---- Base ----   ---- Incr ----   ----- Difference ----
Type                    Count    Bytes   Count    Bytes   Count    Bytes %Total
TOTAL                   48942  4754774   76136  6566453   27194  1811679 100.00
nsTokenAllocator           17   110007      60   388260      43   278253  15.36
nsImageGTK                476  2197708     341  2366564    -135   168856   9.32
nsMemCacheRecord          843    45767    2328   124767    1485    79000   4.36
nsTextNode                209    11704    1614    90384    1405    78680   4.34
HTMLAttributesImpl        482    14288    2824    88400    2342    74112   4.09
nsScanner                  58    76824      94   146300      36    69476   3.83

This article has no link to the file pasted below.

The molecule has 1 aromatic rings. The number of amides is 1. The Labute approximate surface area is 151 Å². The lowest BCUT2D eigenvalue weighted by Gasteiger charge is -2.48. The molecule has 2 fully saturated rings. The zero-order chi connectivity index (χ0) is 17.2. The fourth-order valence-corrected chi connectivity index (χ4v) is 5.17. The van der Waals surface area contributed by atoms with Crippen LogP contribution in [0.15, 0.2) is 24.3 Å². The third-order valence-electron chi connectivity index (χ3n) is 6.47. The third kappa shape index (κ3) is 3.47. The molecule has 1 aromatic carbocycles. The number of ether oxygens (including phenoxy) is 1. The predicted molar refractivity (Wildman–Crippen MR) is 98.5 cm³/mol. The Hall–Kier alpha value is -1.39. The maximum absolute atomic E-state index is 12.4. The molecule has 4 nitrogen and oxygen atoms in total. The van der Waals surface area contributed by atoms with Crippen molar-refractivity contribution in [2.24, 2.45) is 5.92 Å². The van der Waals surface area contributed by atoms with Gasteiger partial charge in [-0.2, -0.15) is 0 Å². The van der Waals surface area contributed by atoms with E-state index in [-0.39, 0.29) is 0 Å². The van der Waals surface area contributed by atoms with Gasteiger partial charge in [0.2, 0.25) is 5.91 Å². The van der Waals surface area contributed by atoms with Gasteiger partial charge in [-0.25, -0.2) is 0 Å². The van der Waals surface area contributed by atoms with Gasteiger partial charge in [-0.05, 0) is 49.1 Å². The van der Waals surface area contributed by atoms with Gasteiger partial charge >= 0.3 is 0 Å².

nsScriptError             253    25070     842    91548     589    66478   3.67
nsHTMLDocument.mReferrer    177    21550     691    85460     514    63910   3.53
nsHTMLValue               139     7846    1215    68734    1076    60888   3.36
HTMLContentSink             6     4816      12    57782       6    52966   2.92
  •, which lists all the void* allocations (the ones that couldn't be categorized by type), sorted by size.

Also, your JavaScript can call the following DOM window methods:

  • TraceMallocDisable() - turn off tracing, first flushing any buffered log events for all log files.
  • TraceMallocEnable() - turn on tracing.
  • TraceMallocOpenLogFile(filename) - open a new log file and return its log file descriptor (or -1 on error).